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At first, she fared no better tracing Margaret, her grandmother. Then in 2013 came a breakthrough: a new website called Ancestry DNA that allowed you to compare your DNA to that of approximately four million others on there — all curious strangers, tracing their family tree.‘Unlike previous DNA tests, which only showed a direct genetic link to, say, a sibling, this one could link you to distant cousins,’ Julia explains.‘I knew it was worth a try.’Julia uploaded her mother’s DNA via a saliva sample provided by the site — and found a number of matches. ‘He wasn’t a Revers, but in my gut I knew he was the man,’ says Julia.‘He’d also been in the same part of the UK as my grandmother at the right time.’Arthur Garrett Junior died in 2009, but he’d had two other children, Faye and Ralph — who agreed to a DNA test, which revealed he was Helen’s half-sibling.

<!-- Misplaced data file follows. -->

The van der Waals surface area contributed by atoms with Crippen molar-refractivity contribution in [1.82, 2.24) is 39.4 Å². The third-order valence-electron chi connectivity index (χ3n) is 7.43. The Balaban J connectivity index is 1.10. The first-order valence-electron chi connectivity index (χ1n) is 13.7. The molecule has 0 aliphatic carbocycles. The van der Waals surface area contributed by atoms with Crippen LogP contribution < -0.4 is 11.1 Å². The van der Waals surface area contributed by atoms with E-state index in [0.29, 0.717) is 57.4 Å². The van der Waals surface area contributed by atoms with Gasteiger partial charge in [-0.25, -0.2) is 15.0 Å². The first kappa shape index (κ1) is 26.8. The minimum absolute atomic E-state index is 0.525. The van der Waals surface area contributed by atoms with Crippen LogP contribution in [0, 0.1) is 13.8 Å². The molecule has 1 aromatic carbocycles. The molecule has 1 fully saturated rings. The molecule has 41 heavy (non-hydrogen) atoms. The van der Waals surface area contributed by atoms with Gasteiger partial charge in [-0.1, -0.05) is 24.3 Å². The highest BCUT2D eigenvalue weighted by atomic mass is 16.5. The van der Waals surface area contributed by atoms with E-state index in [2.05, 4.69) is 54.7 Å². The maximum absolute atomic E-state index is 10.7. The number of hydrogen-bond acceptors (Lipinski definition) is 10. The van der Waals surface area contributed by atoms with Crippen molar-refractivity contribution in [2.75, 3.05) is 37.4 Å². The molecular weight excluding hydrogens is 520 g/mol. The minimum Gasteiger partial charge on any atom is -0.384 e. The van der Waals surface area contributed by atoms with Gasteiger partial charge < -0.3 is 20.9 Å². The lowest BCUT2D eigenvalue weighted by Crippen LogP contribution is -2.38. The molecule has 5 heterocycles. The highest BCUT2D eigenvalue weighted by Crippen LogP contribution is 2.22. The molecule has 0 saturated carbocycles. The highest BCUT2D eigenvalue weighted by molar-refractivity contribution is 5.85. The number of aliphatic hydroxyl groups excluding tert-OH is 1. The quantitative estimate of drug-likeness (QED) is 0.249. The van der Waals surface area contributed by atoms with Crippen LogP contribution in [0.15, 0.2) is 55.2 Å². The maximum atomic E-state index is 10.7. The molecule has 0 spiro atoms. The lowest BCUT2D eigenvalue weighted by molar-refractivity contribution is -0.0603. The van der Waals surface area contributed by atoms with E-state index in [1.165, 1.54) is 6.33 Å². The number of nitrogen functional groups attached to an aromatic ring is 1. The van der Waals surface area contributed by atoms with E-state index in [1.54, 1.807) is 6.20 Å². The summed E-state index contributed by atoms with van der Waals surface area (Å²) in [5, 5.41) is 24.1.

From there, Julia used her years of expertise to sift through data looking for patterns and possible matches.‘Advances in DNA testing mean databases can reveal even very distant matches,’ she explains.Julia is yet to identify his mother, but her detective work led her to Tommy Chalmers, a security worker from Moray in Scotland, 450 miles north of the spot where Robert was left as a baby.Tommy agreed to a DNA test through the Ancestry database and the results showed he and Robert were indeed half-brothers.Many are the descendants of American soldiers stationed in the UK during the war, who left local girls in a spot of bother.Others are the product of decades-old mysteries, including the case of a baby boy abandoned in a Birmingham cinema in 1956 who today has also been united with half-siblings he never knew he had.